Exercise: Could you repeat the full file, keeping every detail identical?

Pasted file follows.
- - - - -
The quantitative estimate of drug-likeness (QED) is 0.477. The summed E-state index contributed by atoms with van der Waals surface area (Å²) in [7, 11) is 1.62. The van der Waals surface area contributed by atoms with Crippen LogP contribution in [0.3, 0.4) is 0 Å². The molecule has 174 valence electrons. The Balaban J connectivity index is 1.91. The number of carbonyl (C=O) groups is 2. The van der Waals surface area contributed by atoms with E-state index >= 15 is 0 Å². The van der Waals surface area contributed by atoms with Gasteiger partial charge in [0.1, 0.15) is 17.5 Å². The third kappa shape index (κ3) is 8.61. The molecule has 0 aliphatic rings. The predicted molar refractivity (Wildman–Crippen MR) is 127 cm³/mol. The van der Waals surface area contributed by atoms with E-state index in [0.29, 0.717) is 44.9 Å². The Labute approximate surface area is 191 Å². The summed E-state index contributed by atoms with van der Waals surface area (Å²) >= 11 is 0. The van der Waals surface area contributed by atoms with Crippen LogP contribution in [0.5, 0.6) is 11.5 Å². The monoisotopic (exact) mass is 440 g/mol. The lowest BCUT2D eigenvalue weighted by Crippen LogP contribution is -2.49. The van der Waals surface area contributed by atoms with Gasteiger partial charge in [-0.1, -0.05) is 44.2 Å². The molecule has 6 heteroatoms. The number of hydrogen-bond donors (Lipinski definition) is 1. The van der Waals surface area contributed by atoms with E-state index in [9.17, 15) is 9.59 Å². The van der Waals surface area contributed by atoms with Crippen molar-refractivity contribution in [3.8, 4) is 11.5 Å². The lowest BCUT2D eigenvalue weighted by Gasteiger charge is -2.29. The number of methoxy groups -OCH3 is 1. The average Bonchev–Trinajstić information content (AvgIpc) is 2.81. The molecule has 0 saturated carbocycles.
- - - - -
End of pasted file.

The quantitative estimate of drug-likeness (QED) is 0.477. The summed E-state index contributed by atoms with van der Waals surface area (Å²) in [7, 11) is 1.62. The van der Waals surface area contributed by atoms with Crippen LogP contribution in [0.3, 0.4) is 0 Å². The molecule has 174 valence electrons. The Balaban J connectivity index is 1.91. The number of carbonyl (C=O) groups is 2. The van der Waals surface area contributed by atoms with E-state index >= 15 is 0 Å². The van der Waals surface area contributed by atoms with Gasteiger partial charge in [0.1, 0.15) is 17.5 Å². The third kappa shape index (κ3) is 8.61. The molecule has 0 aliphatic rings. The predicted molar refractivity (Wildman–Crippen MR) is 127 cm³/mol. The van der Waals surface area contributed by atoms with E-state index in [0.29, 0.717) is 44.9 Å². The Labute approximate surface area is 191 Å². The summed E-state index contributed by atoms with van der Waals surface area (Å²) >= 11 is 0. The van der Waals surface area contributed by atoms with Crippen LogP contribution in [0.5, 0.6) is 11.5 Å². The monoisotopic (exact) mass is 440 g/mol. The lowest BCUT2D eigenvalue weighted by Crippen LogP contribution is -2.49. The van der Waals surface area contributed by atoms with Gasteiger partial charge in [-0.1, -0.05) is 44.2 Å². The molecule has 6 heteroatoms. The number of hydrogen-bond donors (Lipinski definition) is 1. The van der Waals surface area contributed by atoms with E-state index in [9.17, 15) is 9.59 Å². The van der Waals surface area contributed by atoms with Crippen molar-refractivity contribution in [3.8, 4) is 11.5 Å². The lowest BCUT2D eigenvalue weighted by Gasteiger charge is -2.29. The number of methoxy groups -OCH3 is 1. The average Bonchev–Trinajstić information content (AvgIpc) is 2.81. The molecule has 0 saturated carbocycles.